A brass or aluminium tube, it had a copper end with a glass vial containing cupric chloride (CuCl2) and a spring-loaded striker held taut by a metal wire. The timer was set by crushing the copper section and the glass vial, releasing the cupric chloride. This would in turn corrode the wire holding the spring in place which, once released, would release the striker to hit the percussion cap at the other end of the detonator tube (see above).
The detonators could be designed with a broad range of delays, ranging from ten minutes to 24 hours, though the delay was strongly affected by the ambient temperature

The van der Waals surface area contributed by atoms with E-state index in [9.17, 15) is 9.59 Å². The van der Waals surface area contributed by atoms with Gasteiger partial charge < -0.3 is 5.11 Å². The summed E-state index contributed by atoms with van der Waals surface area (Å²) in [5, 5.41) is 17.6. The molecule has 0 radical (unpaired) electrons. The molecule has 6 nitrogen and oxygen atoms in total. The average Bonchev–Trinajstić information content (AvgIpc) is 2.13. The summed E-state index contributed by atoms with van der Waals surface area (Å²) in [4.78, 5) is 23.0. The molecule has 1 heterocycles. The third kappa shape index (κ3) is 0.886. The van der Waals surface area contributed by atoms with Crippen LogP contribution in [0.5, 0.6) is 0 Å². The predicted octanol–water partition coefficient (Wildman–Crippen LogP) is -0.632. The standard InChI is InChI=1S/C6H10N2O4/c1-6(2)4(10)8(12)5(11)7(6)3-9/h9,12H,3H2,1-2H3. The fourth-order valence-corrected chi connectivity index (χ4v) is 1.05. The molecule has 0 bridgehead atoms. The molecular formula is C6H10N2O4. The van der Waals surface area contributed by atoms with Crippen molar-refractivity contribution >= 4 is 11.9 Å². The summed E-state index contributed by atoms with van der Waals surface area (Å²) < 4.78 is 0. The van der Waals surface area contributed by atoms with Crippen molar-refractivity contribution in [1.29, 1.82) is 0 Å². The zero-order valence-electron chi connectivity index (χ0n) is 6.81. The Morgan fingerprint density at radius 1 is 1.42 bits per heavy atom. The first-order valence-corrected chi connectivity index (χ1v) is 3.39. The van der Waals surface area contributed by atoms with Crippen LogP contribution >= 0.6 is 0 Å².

It is less clear whether Newitt was directly involved with some of the more esoteric gadgets produced by the SOE because many of the most Bond-esque devices were not produced at Station IX in Welwyn but at Station XV in nearby Borehamwood. Specialising in camouflage and booby traps, the most infamous ‘product’ of Station XV was the rat bomb – quite literally a dead rat stuffed with explosives. The idea was to place these rats with the coal piles on the railway system and wait for the operator to find and dispose of them by throwing them in the furnace. Unfortunately, German forces intercepted a container of ready-prepared rats, so they were never used. However the discovery quite possibly caused even more disruption, as increasingly paranoid Germans searched through thousands of coal piles looking for more rats.